Sunday , August 20 2017
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Timber Ridge entrance

Timber Ridge Resort — Traverse City, Mich.

Just like camping in the woods
  • Editor Rating

  • Rated 3 stars
$30 to $72
  • 60%


Summary:

This was the second time I stayed at Timber Ridge RV Resort in Traverse City, Mich. The 300-plus-site park is situated within a heavily wooded area and offers a considerable amount of outdoor recreation opportunities. Plus, it's located within a few miles of Traverse City, one of northern lower Michigan's unique vacation destinations.

Located right on the Grand Traverse Bay, which leads to Lake Michigan, Traverse City is clean, beautiful community and home to an annual film festival and cherry festival. There are plenty of inland lakes, state parks and state forest preserves to keep families busy fishing, hiking, boating and biking.

The campground features a nice mix of tent sites, RV sites and cabins. There are 20 bunkhouse cabins for rent. Seasonal sites are available for rent as well.

Timber Ridge host multiple bicycle and hiking trails, and connects to the Vasa Trail, which offers 5-, 10- and 25-kilometer trails. The park has a large outdoor pool, basketball court, dodgeball court and volleyball arena, which bleacher seating. A large playground area features multiple play structures to accommodate dozens of kids at any time. A special tower area is set up for outdoor movies and other events.

Tiled showers and restroom facilities are scattered around the park, and always kept in clean condition. The onsite store is larger than most campgrounds and features food items, snacks, toys, RV supplies, clothing and souvenirs.

The lodge, located near the entrance to the park, and quite a distance from many campsites, features a gathering area with TV, and a group campfire circle on the outside patio. Ice cream is served inside. A rather large event hall is located next door, which the campground uses to accommodate rallies, weddings, birthdays, reunions, company outings and fundraisers.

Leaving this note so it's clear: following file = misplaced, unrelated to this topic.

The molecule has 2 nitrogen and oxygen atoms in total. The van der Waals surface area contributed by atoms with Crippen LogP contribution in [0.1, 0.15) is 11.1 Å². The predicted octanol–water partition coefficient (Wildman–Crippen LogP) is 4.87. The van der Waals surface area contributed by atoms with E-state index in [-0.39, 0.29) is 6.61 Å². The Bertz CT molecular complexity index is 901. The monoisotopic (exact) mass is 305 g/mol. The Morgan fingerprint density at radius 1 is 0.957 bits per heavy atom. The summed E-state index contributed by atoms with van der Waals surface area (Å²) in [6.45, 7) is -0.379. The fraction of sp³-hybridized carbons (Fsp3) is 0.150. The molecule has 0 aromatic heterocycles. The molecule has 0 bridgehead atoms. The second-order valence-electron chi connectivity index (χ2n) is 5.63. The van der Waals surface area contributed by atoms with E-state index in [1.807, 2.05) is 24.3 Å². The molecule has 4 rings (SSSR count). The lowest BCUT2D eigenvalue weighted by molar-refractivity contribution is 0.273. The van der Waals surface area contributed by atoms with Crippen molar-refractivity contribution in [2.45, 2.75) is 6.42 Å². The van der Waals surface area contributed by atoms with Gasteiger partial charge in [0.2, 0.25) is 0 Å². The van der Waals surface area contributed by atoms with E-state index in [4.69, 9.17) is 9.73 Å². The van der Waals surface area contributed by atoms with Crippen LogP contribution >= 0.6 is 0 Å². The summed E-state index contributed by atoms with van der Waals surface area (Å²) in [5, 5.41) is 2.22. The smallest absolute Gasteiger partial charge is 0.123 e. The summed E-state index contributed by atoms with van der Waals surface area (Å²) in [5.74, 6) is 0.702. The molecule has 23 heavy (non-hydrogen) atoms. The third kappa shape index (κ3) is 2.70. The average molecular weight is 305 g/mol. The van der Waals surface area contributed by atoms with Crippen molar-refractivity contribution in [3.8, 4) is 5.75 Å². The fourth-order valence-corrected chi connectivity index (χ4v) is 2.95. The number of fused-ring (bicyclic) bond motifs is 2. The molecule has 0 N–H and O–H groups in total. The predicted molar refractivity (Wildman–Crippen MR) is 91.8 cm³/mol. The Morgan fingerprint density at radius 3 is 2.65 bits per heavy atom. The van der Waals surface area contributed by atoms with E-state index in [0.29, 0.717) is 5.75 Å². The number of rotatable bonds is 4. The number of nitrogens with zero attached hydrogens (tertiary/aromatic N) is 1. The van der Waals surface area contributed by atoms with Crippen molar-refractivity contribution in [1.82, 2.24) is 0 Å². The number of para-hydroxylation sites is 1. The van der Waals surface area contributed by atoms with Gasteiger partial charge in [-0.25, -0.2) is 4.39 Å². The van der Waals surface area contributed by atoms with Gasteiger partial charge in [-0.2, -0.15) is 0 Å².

The staff is friendly and accommodating, but they strictly enforce a guest policy that requires visiting children to pay $5 per day, adults $2 per day and a separate $5 pool pass. Non campers must pay $15 to use the dump facility.

The campground claims to offer free wi-fi service, but I was unable to connect at any point during my three-day stay. I was able to connect to my Verizon MiFi at speeds of 3.77 mbs download and 6.21 mbs upload.

Timber Ridge store Timber Ridge sites Timber Ridge sites 2 Timber Ridge pool Timber Ridge playground Timber Ridge lodge Timber Ridge bike course Timber Ridge bathhouse

Pros

  • Beautiful park with plenty of trees — feels like you’re camping in a state park.
  • RV sites feature 30- or 50-amp electric and water. Some sites offer sewer hookups and cable TV
  • Campsites feature a picnic table and fire ring
  • Access to the campground is controlled by cards, which are issued free at check-in
  • There is a fenced in dog park, but it is a considerable distance from most of the campground
  • Efficient online reservation system

Cons

  • Campground assesses a kid tax of $5 per night for more than three children, and for more than two adults per site.
  • Be sure to clean up your site before you leave, or the staff will charge a $10 cleaning fee to your credit card.
  • If you damage a campsite, the resort charges $20 per hour plus materials to repair whatever was broken.
  • There is only one dumpster and it’s located by the main entrance — a considerable distance from most campsites.
  • Card reader at the front gate is at a height convenient for car and truck drivers. it is a challenge for motorhome drivers to activate the gate.
  • Water spigots in the campsites are built in such a way that a man’s hand cannot easily connect a hose due to the distance between the pipe and the spigot.
  • Campground claims to have wi-fi service, but I was unable to connect to it the entire time I was there — even late at night.
  • Campers are not escorted to their sites and the signage and one-way traffic make it difficult to find some sites.
  • The campground does sell propane, but only a few people are authorized to pump it. The woman working the station on arrival was unable to make a connection to the RV. She could fill portable tanks, though. Upon departure Sunday morning, no staff members were on hand to dispense propane.

About Greg Gerber

Greg Gerber is the editor of Let's RV and the editor of RV Daily Report. A Wisconsin native and father of three grown daughters, he is now based out of Arizona and travels the country in his Winnebago Adventurer motorhome interviewing industry professionals and interesting RVers alike. He can be reached at editor@letsrv.com

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